Pathologists are specialist physicians who are experts in the diagnosis of cancer, the use of laboratory tests in medical practice and forensic pathology.
To become a pathologist, about 12 years of post-secondary education is needed. After completing a medical school, a physician usually studies for at least five years and passes a rigorous certification examination in Laboratory Medicine from the Royal College of Physicians and Surgeons of Canada.
Pathologists are experts in the use of laboratory tests to diagnose and treat disease. For example, the diagnosis of cancer on a breast biopsy or in a blood smear is performed by a pathologist. Critical decisions, such as the proper and cost-effective use of blood transfusion products, choice of antibiotics and test panels, are made regularly, by pathologists. They also provide an essential community service by performing forensic examinations.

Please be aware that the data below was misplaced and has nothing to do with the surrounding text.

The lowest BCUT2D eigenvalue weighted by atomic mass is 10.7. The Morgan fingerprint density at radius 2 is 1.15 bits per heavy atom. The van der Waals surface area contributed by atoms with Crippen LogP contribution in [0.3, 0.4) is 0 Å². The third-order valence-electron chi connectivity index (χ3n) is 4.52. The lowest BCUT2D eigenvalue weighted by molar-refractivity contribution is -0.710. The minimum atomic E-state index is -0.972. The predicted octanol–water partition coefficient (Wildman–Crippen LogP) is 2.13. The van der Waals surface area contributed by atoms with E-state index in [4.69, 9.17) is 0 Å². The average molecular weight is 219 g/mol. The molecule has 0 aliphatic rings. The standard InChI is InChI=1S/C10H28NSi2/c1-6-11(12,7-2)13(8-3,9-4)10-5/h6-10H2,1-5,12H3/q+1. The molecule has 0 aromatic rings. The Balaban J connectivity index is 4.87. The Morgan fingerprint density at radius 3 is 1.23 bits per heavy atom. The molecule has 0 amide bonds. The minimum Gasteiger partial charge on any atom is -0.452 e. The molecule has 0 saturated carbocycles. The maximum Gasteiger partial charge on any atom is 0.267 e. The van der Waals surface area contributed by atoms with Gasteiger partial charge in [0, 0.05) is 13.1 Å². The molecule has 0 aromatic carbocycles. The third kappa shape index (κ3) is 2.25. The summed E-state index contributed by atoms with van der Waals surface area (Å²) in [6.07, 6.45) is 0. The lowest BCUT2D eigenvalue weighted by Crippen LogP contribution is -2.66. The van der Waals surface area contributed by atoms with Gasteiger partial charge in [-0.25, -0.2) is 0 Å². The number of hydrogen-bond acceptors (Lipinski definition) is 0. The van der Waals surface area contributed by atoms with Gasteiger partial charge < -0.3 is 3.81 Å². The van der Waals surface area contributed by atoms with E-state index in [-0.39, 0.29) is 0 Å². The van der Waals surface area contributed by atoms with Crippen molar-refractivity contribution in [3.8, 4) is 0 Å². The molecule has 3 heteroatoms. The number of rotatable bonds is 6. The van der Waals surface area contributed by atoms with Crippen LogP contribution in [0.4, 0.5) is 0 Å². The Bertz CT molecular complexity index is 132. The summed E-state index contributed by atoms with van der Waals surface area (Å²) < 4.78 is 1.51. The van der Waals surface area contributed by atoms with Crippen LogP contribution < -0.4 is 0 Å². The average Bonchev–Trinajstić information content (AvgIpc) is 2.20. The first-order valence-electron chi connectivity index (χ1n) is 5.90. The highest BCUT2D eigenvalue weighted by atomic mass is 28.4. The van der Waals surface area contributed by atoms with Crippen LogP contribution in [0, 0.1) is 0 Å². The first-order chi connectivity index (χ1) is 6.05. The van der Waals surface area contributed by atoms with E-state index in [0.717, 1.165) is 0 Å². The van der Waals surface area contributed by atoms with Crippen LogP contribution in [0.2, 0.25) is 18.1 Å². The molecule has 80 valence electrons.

Pathologists are major figures in the education of medical students and other healthcare professionals, including continuing education, essential to maintaining high quality. Pathologists, as the directors of medical laboratories, are responsible for the sophisticated laboratory tests on samples of tissues or fluids, and the quality and accuracy of the results. They work as part of a team with other physicians, hospital administrators and other healthcare professionals to ensure that high standards are maintained in the laboratory and that laboratory test utilization is appropriate and cost-effective. Pathologists are also major practitioners of medical informatics – the science of providing health information quickly, accurately, and keyed to patient-care needs – using all of the burgeoning computer-based tools that are at the forefront of transforming modern society.